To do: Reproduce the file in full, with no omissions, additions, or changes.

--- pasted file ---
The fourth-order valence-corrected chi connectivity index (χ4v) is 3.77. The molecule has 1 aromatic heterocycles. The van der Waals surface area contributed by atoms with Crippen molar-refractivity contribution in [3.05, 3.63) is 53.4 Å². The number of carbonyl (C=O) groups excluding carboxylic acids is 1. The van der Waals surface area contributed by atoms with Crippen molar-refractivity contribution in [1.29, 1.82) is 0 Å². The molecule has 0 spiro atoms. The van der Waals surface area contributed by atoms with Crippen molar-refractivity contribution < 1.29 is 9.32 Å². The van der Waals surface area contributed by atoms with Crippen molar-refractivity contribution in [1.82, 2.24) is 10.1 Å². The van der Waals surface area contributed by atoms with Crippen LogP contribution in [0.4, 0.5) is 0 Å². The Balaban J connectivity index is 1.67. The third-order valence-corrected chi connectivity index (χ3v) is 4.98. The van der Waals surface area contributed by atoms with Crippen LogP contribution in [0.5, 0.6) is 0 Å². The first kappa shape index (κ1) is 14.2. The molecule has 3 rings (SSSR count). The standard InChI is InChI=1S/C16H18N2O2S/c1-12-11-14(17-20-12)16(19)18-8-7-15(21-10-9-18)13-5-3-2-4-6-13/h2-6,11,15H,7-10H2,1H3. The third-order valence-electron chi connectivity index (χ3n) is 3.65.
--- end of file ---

The fourth-order valence-corrected chi connectivity index (χ4v) is 3.77. The molecule has 1 aromatic heterocycles. The van der Waals surface area contributed by atoms with Crippen molar-refractivity contribution in [3.05, 3.63) is 53.4 Å². The number of carbonyl (C=O) groups excluding carboxylic acids is 1. The van der Waals surface area contributed by atoms with Crippen molar-refractivity contribution in [1.29, 1.82) is 0 Å². The molecule has 0 spiro atoms. The van der Waals surface area contributed by atoms with Crippen molar-refractivity contribution < 1.29 is 9.32 Å². The van der Waals surface area contributed by atoms with Crippen molar-refractivity contribution in [1.82, 2.24) is 10.1 Å². The van der Waals surface area contributed by atoms with Crippen LogP contribution in [0.4, 0.5) is 0 Å². The Balaban J connectivity index is 1.67. The third-order valence-corrected chi connectivity index (χ3v) is 4.98. The van der Waals surface area contributed by atoms with Crippen LogP contribution in [0.5, 0.6) is 0 Å². The first kappa shape index (κ1) is 14.2. The molecule has 3 rings (SSSR count). The standard InChI is InChI=1S/C16H18N2O2S/c1-12-11-14(17-20-12)16(19)18-8-7-15(21-10-9-18)13-5-3-2-4-6-13/h2-6,11,15H,7-10H2,1H3. The third-order valence-electron chi connectivity index (χ3n) is 3.65.